The fact that Athiests believe that when my family and friends die there will be nothing and they will cease to exist is a concept I disagree with.  I don't dislike them for their belief, however, because it doesn't affect me or how I live my life.  By the same token, Athiests and other religions shouldn't let Christian beliefs about heaven and hell distress them because of two things...1) Christians also want to save everyone they can from such a fate, and wish it on no one, and 2) You don't believe in it, so it doesn't matter to you. 

It's ridiculous that we've become so "politically correct" that we can't even have beliefs we disagree with anymore.  I defend his right to believe wherever he wants as long as it doesn't result in harm or discrimination against others.

 

Re: E3 Keynote Speaker Backed Controversial Pastor's Claim that

As a Texan, I'm pretty sure Perry's religious beliefs do, in fact, have an effect on his politics, and therefore do affect me and my family. I don't consider myself an athiest, and I think this scrutiny is absolutely warranted. If he's there for a political reason, his politics- and religious views, when they affect his politics- matter.

Re: E3 Keynote Speaker Backed Controversial Pastor's Claim that

CougMerrik i see were you are coming from ( i voted for this d-bag) but his religion should be irrelavant because of the seperation of church and state ( the reason why we settled in america)

... and he should not associate with such a right wing bigot...... and don't forget it is not for humans to say who will and

will not go to heaven.

 

Re: E3 Keynote Speaker Backed Controversial Pastor's Claim that

IF the ESA doesn't want criticism, then stop siding with the RIAA, AND stop treating the people who keep your pockets full, IE customers, like shit!!!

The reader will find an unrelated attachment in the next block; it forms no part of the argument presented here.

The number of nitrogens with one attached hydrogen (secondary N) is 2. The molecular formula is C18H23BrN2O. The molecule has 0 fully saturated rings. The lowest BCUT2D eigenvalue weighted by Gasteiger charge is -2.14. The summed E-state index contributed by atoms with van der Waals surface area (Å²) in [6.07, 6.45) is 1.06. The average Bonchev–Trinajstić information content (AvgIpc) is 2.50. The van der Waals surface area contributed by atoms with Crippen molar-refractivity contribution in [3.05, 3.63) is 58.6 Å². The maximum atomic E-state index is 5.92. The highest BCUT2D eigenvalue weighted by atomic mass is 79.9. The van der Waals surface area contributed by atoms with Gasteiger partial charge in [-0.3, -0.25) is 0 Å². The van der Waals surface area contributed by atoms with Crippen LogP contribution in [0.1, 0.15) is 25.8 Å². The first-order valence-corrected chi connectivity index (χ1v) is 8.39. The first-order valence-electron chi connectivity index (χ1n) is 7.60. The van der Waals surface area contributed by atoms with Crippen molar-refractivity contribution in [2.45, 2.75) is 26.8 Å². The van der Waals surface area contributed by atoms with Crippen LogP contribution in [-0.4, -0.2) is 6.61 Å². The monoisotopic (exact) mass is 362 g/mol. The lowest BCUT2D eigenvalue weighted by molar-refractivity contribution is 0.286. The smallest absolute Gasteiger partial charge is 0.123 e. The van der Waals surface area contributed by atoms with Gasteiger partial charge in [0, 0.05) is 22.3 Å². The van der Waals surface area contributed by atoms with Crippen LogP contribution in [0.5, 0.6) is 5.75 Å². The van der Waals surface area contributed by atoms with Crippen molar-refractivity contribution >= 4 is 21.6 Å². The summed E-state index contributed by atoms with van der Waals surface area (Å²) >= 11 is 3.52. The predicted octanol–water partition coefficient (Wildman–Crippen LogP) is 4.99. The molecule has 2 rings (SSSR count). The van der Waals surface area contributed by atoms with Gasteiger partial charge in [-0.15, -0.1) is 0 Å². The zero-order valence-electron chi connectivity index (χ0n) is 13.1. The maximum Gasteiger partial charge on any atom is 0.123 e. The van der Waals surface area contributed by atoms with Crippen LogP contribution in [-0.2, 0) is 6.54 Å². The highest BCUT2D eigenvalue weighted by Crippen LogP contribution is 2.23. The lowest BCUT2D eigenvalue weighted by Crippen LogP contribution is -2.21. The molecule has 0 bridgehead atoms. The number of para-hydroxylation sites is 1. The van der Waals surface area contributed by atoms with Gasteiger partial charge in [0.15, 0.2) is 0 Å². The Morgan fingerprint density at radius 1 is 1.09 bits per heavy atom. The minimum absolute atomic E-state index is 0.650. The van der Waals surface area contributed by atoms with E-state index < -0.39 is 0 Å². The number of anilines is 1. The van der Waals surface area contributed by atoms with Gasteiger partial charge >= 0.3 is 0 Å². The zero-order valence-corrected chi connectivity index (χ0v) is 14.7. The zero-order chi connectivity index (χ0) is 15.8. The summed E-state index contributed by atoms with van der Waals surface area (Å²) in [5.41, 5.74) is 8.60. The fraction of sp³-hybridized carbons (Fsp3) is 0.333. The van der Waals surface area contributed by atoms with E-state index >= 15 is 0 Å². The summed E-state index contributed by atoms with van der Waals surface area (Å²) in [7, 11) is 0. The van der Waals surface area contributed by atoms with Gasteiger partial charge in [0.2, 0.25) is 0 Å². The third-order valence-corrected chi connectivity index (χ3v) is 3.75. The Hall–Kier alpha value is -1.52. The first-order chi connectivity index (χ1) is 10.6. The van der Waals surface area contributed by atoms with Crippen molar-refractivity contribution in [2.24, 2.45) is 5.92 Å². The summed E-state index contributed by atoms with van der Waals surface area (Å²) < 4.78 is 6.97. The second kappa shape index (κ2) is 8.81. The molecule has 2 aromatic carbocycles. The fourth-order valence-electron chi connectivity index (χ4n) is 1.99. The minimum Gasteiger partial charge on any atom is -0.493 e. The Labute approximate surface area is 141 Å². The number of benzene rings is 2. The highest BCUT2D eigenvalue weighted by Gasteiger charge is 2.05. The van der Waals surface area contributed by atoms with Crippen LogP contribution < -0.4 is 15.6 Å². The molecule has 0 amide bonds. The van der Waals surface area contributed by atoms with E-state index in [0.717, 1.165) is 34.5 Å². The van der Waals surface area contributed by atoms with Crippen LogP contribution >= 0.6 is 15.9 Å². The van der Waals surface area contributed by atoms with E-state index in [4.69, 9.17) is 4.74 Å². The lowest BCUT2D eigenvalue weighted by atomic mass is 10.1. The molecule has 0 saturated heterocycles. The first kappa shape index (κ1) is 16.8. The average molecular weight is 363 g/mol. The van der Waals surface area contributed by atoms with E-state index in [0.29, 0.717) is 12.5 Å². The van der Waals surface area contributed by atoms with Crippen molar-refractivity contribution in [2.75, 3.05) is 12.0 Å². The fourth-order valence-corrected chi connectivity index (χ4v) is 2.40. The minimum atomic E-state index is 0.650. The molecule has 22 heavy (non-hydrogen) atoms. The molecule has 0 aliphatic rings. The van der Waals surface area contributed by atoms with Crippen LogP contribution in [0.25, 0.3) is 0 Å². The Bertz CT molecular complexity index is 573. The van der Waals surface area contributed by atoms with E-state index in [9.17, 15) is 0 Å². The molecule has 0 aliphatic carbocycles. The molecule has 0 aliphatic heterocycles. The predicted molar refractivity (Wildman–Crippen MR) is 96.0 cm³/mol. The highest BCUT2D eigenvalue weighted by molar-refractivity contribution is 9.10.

Seriously, the ESA doesn't protect their members, shows how much they care by adhering to draconian copyright laws,  allow the  use of computer destroying DRM, punish those who just wish to play legally purchased  foreign  games on their systems, which is generally impossible without modding the system. Oh, I"m sorry, if you own a mod chip, you're a pirate, no exceptions.

And despite all this, they don't expect critcism?

Please.

-kurisu7885

What's God got to do with it?

While I think it's fair and relevant to question Rick Perry's qualifications to speak at a game-industr event, but it's just not right to call him out on his religious beliefs. 

What if the keynote speaker was islamic, or atheist?  Should that be an issue in deciding whether he should speak at E3?

The game industry's relationship with most politicians has been contentious, at best.  Having a Governer speak at E3 presents an opportunity to legitimize the industry in the eyes of other politicians.  I think this was a bold choice (or gamble, perhaps) for the ESA.  It could go horribly wrong, but it's still an intriguing choice.

 

 

 

Re: What's God got to do with it?

 If  they had made a similar comment (e.g. All non- muslims will go to hell, All believers are idiots ) then absoulutly the n shouldn't speak. Regarding wether or not it is relevant, well, would you be comfortable with Fred Phelps speaking at your high school graduation? Even if he stayed ''on message'' , and didn't say anything offensive?Didn't think so. 

Re: What's God got to do with it?

 So we need to start checking everyone's religious backgrounds at the door then, right?

America... quickly becoming a safe haven for everyone but who it was originally intended to be a safe haven for.

Re: E3 Keynote Speaker Backed Controversial Pastor's Claim that

Dennis, this has so little to do with politics, it's disgusting.